Senior Airman Osniel Diaz, 42nd Medical Group public health professional, inspects kitchen equipment at Maxwell Air Force Base, Nov. 6. Diaz started his Air Force career without knowing how to speak English. (U.S. Air Force illustration by Senior Airman Christopher Stoltz)
Senior Airman Osniel Diaz, 42nd Medical Group public health professional, came to the United States from Cuba. Diaz has since been granted U.S. citizenship. (U.S. Air Force illustration by Senior Airman Christopher Stoltz)
Senior Airman Osniel Diaz, 42nd Medical Group public health professional, reflects on struggles he endured during basic military training. Diaz attended BMT without knowing how to speak English. (U.S. Air Force photo by Airman 1st Class William Blankenship)
by Airman 1st Class William Blankenship
Air University Public Affairs
11/13/2012 - MAXWELL AIR FORCE BASE, Ala. - -- Under a star-studded night, a young Cuban boy and his stepbrother made a promise to each other. If they ever somehow made it to the United States, they would join the U.S. military and find a way to give back to the land that gave them freedom.
Nearly two decades later, and a host of obstacles thrown his way, that young boy and his brother have made their dreams come true.
Senior Airman Osniel Diaz, a public health specialist, in charge of food inspection, workplace safety, sanitary standards and controlling communicable diseases with the 42nd Medical Group at Maxwell Air Force Base, Ala., is living a dream that just a few short years ago seemed impossible.
Throughout his childhood, Diaz and his family had dreams of reaching America, even after threats of imprisonment from the communist government. "One night, in Cuba, we decided that, when we got to the United States, we would join the military to give back to the country that gave us our freedom."
Freedom for Diaz and his family came in stages, when in 2002, his mother and stepbrother were allowed access to the U.S. Despite the rumors of threats and imprisonment, Diaz joined his family four years later when he was granted a travel visa.
When he arrived in Miami, he found that his stepbrother had joined the Marine Corps, as promised, but the journey to fulfill his promise to his new country had to wait a bit longer.
"I spent four years waiting to get my resident card so that I could join the military," said Diaz. "In the meantime, I worked as a computer technician. I didn't know English, so that was the only type of job I could handle."
Diaz and his family moved to Colorado during that time and, for a while, it looked like his dream of joining the military may not turn into a reality. "One day immigration called to interview me for the fourth time," said Diaz. "The problem was that I had to travel from Colorado back to Florida for the interview."
With his new resident status in hand, Diaz found that joining and succeeding in the military had its own set of challenges.
"I was working at a good job, but my dream was still to be in the Air Force," said Diaz. "I understand that only one percent of the U.S. population joins the military and fights for their country, but, for me, joining was saying 'thank you' for my freedom."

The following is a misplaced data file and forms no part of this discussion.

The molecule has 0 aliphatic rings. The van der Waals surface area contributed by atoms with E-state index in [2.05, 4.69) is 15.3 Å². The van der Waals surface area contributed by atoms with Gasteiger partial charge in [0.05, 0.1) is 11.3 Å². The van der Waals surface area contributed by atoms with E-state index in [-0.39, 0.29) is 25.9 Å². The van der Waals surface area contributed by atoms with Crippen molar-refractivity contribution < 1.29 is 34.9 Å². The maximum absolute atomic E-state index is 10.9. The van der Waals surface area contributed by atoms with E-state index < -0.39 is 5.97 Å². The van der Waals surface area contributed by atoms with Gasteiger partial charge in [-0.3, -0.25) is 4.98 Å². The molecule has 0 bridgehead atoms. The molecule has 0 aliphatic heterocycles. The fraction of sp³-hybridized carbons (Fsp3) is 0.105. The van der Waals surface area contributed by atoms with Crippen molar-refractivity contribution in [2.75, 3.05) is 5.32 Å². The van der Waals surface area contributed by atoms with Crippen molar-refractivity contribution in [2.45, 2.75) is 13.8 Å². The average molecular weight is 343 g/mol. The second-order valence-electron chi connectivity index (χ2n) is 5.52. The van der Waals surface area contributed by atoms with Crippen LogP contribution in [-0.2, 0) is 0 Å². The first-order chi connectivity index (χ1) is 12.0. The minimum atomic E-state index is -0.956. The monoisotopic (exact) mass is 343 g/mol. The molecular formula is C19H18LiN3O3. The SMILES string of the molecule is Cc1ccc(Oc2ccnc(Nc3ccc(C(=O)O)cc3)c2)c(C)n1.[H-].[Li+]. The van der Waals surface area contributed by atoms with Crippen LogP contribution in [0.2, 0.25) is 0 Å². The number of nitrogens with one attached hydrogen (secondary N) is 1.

First Diaz had to obtain an age waiver, then ran into the issue of the ASVAB or Armed Services Vocational Aptitude Battery test. "It was horrible," said Diaz. "and I barely passed. My reading score was awful, but my scores on the other sections helped balance it out."
Diaz soon found himself unemployed and, with a wife and two small children to support, entering the Air Force held an extra sense of urgency. A month later, his recruiter called with an opening, with one slight twist. He had two days to report.
Diaz found that even though getting into the Air Force presented one set of challenges, getting through basic training presented an entirely different set. "I was always in trouble and I didn't speak English when I first got to basic," said Diaz. "My brother gave me good advice from his time as a Marine: 'Be a copycat. Whatever you see other people do - do that.'
"The first week of basic was hard. My collar was messed up and I kept getting yelled at for it in the cafeteria. I was so confused about it all that I didn't eat. I just drank water for a week."
Finally, someone in his flight told Diaz about his collar, that it was flipped up instead of lying flat. And, even though his language problem continued to plague him throughout basic, things began to improve for the new American resident.
With the help of a fellow trainee, Diaz continued to work on his English skills and not only made it through basic training, but also through his public health technical school.
"Even after I got to Maxwell, my English was pretty bad," said Diaz. "My first supervisor made me answer the phones for the first two months. She said I would answer the phones and read Air Force Instructions until I got better at English. And, it really helped! Hearing the language and trying to understand it all day improved my skills greatly."
Today, as an American citizen, Diaz gets a thumbs up from the one person who has watched him struggle from a dream-struck youth to a newly promoted senior airman. "Osniel has changed his life because this country gave him the opportunity to pursue his dreams," said his mother, Lina Martinez. "He has put the maximum effort into his work to get ahead and has never given up. Even without mastering the English language, he has studied the computer field, joined the Air Force and is growing a family with his beautiful wife."
11/13/2012 5:40:08 PM ET I am so proud of you.We lovw u baby.